Monday, March 11, 2013

Through the Veil—Michael T. Banker

This story was the culmination of two self-imposed missions. One was through-the-veilon a train, staring out the window, telling myself that I had to come up with a story idea this trip. (It's amazing how often that works, actually, I should really do it more often.) I just let my gaze flit around, latching onto random things and immediately twisting them into something else. I am a very visual person, so it's often images I’m working with. This time, melting icicles became melting wax, became a girl encased in wax like a cocoon. So there has to be some sort of metamorphosis, right? I saw her emerging from her cocoon and realizing that the moon shone like the sun, and the sun like the moon. And a boy--husband, brother--was searching for her, but couldn't find her on that other plane. I eventually lost the cocoon, but no matter, I had the seed to my story.

So, fine, mission accomplished, I pocketed that idea, knowing I was going to do something with it. Usually, I'd just set it in Generic Fantasy Land (albeit doing my best to make it as interesting and original of a Generic Fantasy Land as possible). I'd marry myself to the concept and acquaint myself with the characters and off I'd go. But I have a bad habit of writing stories that are all imagination and no research, so this time I made myself research a culture to set it in. Specifically, I wanted to learn more about an Asian culture that wasn't Japan (I majored in Japanese and studied abroad there). I chose Korea and read up on their culture, history and, increasingly as the story developed, folklore.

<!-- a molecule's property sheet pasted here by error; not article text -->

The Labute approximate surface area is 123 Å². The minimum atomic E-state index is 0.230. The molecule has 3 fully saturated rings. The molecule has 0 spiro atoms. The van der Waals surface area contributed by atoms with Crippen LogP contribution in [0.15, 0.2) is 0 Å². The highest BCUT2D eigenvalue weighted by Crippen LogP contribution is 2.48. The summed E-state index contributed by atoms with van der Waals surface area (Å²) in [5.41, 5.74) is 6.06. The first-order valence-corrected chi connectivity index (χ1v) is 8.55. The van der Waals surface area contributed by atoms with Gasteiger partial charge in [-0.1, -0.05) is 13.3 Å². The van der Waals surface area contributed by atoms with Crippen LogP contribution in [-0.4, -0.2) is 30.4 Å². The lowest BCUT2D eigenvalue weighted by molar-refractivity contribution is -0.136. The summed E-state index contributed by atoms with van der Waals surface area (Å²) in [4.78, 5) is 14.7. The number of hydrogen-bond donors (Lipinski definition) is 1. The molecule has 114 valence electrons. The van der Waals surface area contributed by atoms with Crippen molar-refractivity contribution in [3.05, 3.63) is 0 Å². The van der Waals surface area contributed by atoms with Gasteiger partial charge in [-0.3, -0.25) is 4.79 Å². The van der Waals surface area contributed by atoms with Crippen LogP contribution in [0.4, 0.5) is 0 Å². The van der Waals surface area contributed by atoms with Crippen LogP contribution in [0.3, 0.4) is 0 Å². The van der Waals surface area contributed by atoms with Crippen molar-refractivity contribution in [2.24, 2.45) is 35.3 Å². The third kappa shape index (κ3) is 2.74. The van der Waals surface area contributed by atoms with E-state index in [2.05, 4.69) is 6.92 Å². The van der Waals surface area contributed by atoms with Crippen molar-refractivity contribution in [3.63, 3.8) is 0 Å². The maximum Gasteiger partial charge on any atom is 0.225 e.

Note that I consider this story to be inspired by Korean culture, not through-the-veilrestricted to it. Mudang are women of Shamanism (or Muism) who hold rituals to communicate with spirits, but the details of the ritual and nature of the communication are my own. The spirit world itself is inspired partly by their folklore, largely by imagination. I like to use research as a starting point; my goal was never to construct a world true to history.

This was possibly the hardest story that I've ever written. It was stubborn, intractable, and fought me the whole way. I quit the first time midway through, eventually coming back to insert an unsatisfactory ending. Then I left it for quite a while before finally picking it back up again, axing a redundant character (there were originally three mudang), and completely rewriting the latter half of it. I’m very happy that after all of that, it was able to find a home.

--Michael T. Banker

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